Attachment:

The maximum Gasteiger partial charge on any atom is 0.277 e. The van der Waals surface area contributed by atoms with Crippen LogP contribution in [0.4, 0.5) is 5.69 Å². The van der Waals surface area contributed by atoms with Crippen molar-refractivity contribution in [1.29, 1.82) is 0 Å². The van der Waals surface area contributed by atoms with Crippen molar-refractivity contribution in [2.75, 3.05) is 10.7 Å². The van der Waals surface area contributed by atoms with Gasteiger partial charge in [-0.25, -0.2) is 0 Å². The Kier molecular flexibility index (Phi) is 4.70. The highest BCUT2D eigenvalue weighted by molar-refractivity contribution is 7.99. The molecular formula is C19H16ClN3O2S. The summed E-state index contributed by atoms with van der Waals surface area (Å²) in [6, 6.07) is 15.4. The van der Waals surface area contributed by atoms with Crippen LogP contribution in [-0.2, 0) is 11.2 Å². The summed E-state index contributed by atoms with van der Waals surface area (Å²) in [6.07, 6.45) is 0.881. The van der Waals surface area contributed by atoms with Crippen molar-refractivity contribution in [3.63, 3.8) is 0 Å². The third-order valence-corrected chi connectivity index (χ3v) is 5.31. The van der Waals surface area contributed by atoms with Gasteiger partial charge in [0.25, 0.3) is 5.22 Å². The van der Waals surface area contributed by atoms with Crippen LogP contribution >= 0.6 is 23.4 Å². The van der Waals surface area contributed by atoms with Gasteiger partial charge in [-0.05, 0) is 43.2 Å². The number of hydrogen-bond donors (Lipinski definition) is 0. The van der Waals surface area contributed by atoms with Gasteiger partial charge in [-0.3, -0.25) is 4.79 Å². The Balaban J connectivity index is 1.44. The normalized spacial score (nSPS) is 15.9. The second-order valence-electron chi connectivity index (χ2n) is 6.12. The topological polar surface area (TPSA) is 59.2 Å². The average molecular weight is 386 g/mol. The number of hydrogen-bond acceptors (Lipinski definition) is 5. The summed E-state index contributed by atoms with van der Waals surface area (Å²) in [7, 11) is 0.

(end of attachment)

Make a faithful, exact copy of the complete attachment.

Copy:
The maximum Gasteiger partial charge on any atom is 0.277 e. The van der Waals surface area contributed by atoms with Crippen LogP contribution in [0.4, 0.5) is 5.69 Å². The van der Waals surface area contributed by atoms with Crippen molar-refractivity contribution in [1.29, 1.82) is 0 Å². The van der Waals surface area contributed by atoms with Crippen molar-refractivity contribution in [2.75, 3.05) is 10.7 Å². The van der Waals surface area contributed by atoms with Gasteiger partial charge in [-0.25, -0.2) is 0 Å². The Kier molecular flexibility index (Phi) is 4.70. The highest BCUT2D eigenvalue weighted by molar-refractivity contribution is 7.99. The molecular formula is C19H16ClN3O2S. The summed E-state index contributed by atoms with van der Waals surface area (Å²) in [6, 6.07) is 15.4. The van der Waals surface area contributed by atoms with Crippen LogP contribution in [-0.2, 0) is 11.2 Å². The summed E-state index contributed by atoms with van der Waals surface area (Å²) in [6.07, 6.45) is 0.881. The van der Waals surface area contributed by atoms with Crippen molar-refractivity contribution in [3.63, 3.8) is 0 Å². The third-order valence-corrected chi connectivity index (χ3v) is 5.31. The van der Waals surface area contributed by atoms with Gasteiger partial charge in [0.25, 0.3) is 5.22 Å². The van der Waals surface area contributed by atoms with Crippen LogP contribution >= 0.6 is 23.4 Å². The van der Waals surface area contributed by atoms with Gasteiger partial charge in [-0.05, 0) is 43.2 Å². The number of hydrogen-bond donors (Lipinski definition) is 0. The van der Waals surface area contributed by atoms with Gasteiger partial charge in [-0.3, -0.25) is 4.79 Å². The Balaban J connectivity index is 1.44. The normalized spacial score (nSPS) is 15.9. The second-order valence-electron chi connectivity index (χ2n) is 6.12. The topological polar surface area (TPSA) is 59.2 Å². The average molecular weight is 386 g/mol. The number of hydrogen-bond acceptors (Lipinski definition) is 5. The summed E-state index contributed by atoms with van der Waals surface area (Å²) in [7, 11) is 0.